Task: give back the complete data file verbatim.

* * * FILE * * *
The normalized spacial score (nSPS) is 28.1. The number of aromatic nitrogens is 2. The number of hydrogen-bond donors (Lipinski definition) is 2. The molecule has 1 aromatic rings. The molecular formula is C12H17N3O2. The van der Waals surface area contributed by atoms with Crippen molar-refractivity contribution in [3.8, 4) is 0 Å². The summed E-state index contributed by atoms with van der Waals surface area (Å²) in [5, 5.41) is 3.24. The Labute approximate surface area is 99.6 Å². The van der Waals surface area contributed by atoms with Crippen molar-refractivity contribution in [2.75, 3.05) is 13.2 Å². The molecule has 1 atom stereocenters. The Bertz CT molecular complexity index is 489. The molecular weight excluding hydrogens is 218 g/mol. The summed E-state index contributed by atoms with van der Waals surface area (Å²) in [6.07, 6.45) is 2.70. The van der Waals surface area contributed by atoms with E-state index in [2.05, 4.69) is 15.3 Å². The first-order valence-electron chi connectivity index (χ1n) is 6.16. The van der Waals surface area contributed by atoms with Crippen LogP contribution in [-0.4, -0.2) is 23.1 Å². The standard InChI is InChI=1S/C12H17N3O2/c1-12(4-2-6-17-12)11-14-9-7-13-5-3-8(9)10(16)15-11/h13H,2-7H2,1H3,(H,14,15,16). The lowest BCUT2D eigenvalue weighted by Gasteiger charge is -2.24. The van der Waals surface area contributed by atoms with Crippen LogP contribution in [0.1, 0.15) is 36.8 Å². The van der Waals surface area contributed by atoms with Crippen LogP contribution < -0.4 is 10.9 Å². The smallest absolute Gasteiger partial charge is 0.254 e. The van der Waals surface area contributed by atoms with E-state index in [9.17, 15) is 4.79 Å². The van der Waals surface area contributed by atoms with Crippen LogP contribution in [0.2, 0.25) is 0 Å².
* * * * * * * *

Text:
The normalized spacial score (nSPS) is 28.1. The number of aromatic nitrogens is 2. The number of hydrogen-bond donors (Lipinski definition) is 2. The molecule has 1 aromatic rings. The molecular formula is C12H17N3O2. The van der Waals surface area contributed by atoms with Crippen molar-refractivity contribution in [3.8, 4) is 0 Å². The summed E-state index contributed by atoms with van der Waals surface area (Å²) in [5, 5.41) is 3.24. The Labute approximate surface area is 99.6 Å². The van der Waals surface area contributed by atoms with Crippen molar-refractivity contribution in [2.75, 3.05) is 13.2 Å². The molecule has 1 atom stereocenters. The Bertz CT molecular complexity index is 489. The molecular weight excluding hydrogens is 218 g/mol. The summed E-state index contributed by atoms with van der Waals surface area (Å²) in [6.07, 6.45) is 2.70. The van der Waals surface area contributed by atoms with E-state index in [2.05, 4.69) is 15.3 Å². The first-order valence-electron chi connectivity index (χ1n) is 6.16. The van der Waals surface area contributed by atoms with Crippen LogP contribution in [-0.4, -0.2) is 23.1 Å². The standard InChI is InChI=1S/C12H17N3O2/c1-12(4-2-6-17-12)11-14-9-7-13-5-3-8(9)10(16)15-11/h13H,2-7H2,1H3,(H,14,15,16). The lowest BCUT2D eigenvalue weighted by Gasteiger charge is -2.24. The van der Waals surface area contributed by atoms with Crippen LogP contribution in [0.1, 0.15) is 36.8 Å². The van der Waals surface area contributed by atoms with Crippen LogP contribution < -0.4 is 10.9 Å². The smallest absolute Gasteiger partial charge is 0.254 e. The van der Waals surface area contributed by atoms with E-state index in [9.17, 15) is 4.79 Å². The van der Waals surface area contributed by atoms with Crippen LogP contribution in [0.2, 0.25) is 0 Å².